How to Teach Critical/Essay Writing

This seems like the toughest part of teaching and, honestly, it is optional if you don’t feel confident enough. I can’t stress enough how important it is to simply have your child engaging their imagination. And, to do this, they only need to find a joy for reading, to read every single day, and to engage with a little creative writing. But, if you want to do the very best that you can for your child during this time, then critical and essay writing can be done at home, and here’s how.

Any book or poem can be analysed critically, and critical writing simply means engaging with a book or poem with a more critical eye: looking at the good and bad, what works and doesn’t work, and why that is. Consider how the book is written (first or third person, and why). Discuss the protagonist: their motivations, personality, dreams. Most crucially, talk about the book’s themes: what is it about? What is the book’s purpose? What does it want to make you feel, and why? And how does it accomplish that?

If you’re not confident with how to structure a critical essay, have your child write a book review that discusses everything I’ve mentioned above. A book review is nothing more or less than a simple critical essay. It asks the writer to consider the book’s strengths and weaknesses, details of its story and characters, and what the book has to teach or show its reader.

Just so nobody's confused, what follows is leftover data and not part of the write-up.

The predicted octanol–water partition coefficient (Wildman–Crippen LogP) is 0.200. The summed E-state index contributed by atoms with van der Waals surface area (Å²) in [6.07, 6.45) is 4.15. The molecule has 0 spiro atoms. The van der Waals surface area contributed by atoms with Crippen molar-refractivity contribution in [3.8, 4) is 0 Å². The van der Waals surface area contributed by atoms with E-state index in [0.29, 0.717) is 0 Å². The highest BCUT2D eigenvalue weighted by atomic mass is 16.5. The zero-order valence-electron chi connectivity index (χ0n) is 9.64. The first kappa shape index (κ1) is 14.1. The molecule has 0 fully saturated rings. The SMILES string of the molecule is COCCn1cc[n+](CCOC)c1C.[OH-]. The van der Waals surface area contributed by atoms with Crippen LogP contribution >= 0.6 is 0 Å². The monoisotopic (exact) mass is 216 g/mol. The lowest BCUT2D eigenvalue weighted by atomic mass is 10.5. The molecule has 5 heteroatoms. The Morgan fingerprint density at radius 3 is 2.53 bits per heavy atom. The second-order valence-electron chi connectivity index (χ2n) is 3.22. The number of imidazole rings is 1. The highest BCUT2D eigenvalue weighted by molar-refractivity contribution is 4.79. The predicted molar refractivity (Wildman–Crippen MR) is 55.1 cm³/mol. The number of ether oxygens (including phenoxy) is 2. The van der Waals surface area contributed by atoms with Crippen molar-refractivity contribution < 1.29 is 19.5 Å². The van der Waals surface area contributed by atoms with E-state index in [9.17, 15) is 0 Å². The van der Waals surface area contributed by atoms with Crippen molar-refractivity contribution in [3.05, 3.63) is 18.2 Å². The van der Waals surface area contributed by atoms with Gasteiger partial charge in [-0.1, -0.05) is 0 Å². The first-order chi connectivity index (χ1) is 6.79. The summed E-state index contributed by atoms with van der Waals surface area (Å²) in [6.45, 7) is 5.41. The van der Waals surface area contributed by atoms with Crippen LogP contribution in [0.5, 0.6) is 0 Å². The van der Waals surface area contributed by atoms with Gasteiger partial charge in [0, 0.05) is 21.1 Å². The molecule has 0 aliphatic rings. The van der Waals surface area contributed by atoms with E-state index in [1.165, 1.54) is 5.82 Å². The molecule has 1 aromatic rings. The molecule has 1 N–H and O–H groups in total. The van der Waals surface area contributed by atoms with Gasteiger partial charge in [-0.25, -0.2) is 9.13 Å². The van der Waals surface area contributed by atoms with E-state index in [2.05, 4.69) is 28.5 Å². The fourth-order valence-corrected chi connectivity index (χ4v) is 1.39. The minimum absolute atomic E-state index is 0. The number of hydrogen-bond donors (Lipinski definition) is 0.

Turning a book review into a critical essay is a matter of context. That means turning to the internet and doing some research about the author, where they are from, their influences, the time in which they were writing, and maybe even some interviews with them about the book and how/why they wrote it. This is great for turning your new book enthusiast into a literature buff.

Where to Find the Best Resources

Think like a teacher: where do they get their best resources? Some come from training, some come from the school, some come from the depths of their imagination. But a lot comes from Tes. Tes.com is a beloved website for teachers in the UK. It’s free to sign up and start browsing resources. Many are free but some must be paid for. These resources are mostly uploaded by fellow teachers looking to give one another a helping hand. Well, you’re a teacher now and you need some help. So, turn to Tes.

I also encourage you to build a community and reach out to other people. These can be fellow parents in the same boat as you, or maybe ex-teachers looking to offer a helping hand. Email your children’s teachers and ask them for advice, resources, book recommendations, and anything else you need to know. Turn to Facebook groups or build your own. Make a call out on Twitter for any advice and resources you need. People are generous during these tough times.

Hop onto Amazon and order your child the CGP study guides. Check what year your child is in and buy the appropriate book (KS3, KS4, GCSE, A-Level etc). CGP are study guides which you probably already know about. They’re fantastic study aides which will give your child some structure when it comes to studying English.